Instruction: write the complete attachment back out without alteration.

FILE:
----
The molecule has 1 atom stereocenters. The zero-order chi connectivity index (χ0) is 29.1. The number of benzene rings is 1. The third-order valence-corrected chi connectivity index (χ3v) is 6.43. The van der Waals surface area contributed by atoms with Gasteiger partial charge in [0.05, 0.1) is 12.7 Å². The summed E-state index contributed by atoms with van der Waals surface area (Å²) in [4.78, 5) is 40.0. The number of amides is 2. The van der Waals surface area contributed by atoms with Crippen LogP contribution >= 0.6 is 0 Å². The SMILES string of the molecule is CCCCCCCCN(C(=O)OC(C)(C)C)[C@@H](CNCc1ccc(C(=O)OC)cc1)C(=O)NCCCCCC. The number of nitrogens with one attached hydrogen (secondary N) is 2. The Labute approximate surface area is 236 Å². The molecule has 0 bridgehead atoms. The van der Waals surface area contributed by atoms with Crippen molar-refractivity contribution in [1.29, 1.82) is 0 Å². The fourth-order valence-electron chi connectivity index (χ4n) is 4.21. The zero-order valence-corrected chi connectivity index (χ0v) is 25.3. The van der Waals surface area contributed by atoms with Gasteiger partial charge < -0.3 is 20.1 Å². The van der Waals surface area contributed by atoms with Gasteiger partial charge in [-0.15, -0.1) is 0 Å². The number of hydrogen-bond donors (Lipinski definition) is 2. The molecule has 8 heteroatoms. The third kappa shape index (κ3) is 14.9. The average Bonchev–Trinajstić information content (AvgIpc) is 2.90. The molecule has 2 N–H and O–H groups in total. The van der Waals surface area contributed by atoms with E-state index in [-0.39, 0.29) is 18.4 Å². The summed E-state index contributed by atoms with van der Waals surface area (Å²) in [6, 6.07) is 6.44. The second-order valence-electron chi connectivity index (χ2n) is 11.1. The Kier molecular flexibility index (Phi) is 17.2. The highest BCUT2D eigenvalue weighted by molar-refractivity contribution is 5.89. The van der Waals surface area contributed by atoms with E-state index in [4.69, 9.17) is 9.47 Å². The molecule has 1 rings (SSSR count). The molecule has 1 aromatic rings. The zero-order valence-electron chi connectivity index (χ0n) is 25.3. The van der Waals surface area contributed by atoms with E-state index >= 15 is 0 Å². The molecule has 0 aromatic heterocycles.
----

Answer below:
The molecule has 1 atom stereocenters. The zero-order chi connectivity index (χ0) is 29.1. The number of benzene rings is 1. The third-order valence-corrected chi connectivity index (χ3v) is 6.43. The van der Waals surface area contributed by atoms with Gasteiger partial charge in [0.05, 0.1) is 12.7 Å². The summed E-state index contributed by atoms with van der Waals surface area (Å²) in [4.78, 5) is 40.0. The number of amides is 2. The van der Waals surface area contributed by atoms with Crippen LogP contribution >= 0.6 is 0 Å². The SMILES string of the molecule is CCCCCCCCN(C(=O)OC(C)(C)C)[C@@H](CNCc1ccc(C(=O)OC)cc1)C(=O)NCCCCCC. The number of nitrogens with one attached hydrogen (secondary N) is 2. The Labute approximate surface area is 236 Å². The molecule has 0 bridgehead atoms. The van der Waals surface area contributed by atoms with Crippen molar-refractivity contribution in [1.29, 1.82) is 0 Å². The fourth-order valence-electron chi connectivity index (χ4n) is 4.21. The zero-order valence-corrected chi connectivity index (χ0v) is 25.3. The van der Waals surface area contributed by atoms with Gasteiger partial charge < -0.3 is 20.1 Å². The van der Waals surface area contributed by atoms with Gasteiger partial charge in [-0.15, -0.1) is 0 Å². The number of hydrogen-bond donors (Lipinski definition) is 2. The molecule has 8 heteroatoms. The third kappa shape index (κ3) is 14.9. The average Bonchev–Trinajstić information content (AvgIpc) is 2.90. The molecule has 2 N–H and O–H groups in total. The van der Waals surface area contributed by atoms with E-state index in [-0.39, 0.29) is 18.4 Å². The summed E-state index contributed by atoms with van der Waals surface area (Å²) in [6, 6.07) is 6.44. The second-order valence-electron chi connectivity index (χ2n) is 11.1. The Kier molecular flexibility index (Phi) is 17.2. The highest BCUT2D eigenvalue weighted by molar-refractivity contribution is 5.89. The van der Waals surface area contributed by atoms with E-state index in [4.69, 9.17) is 9.47 Å². The molecule has 1 rings (SSSR count). The molecule has 1 aromatic rings. The zero-order valence-electron chi connectivity index (χ0n) is 25.3. The van der Waals surface area contributed by atoms with E-state index >= 15 is 0 Å². The molecule has 0 aromatic heterocycles.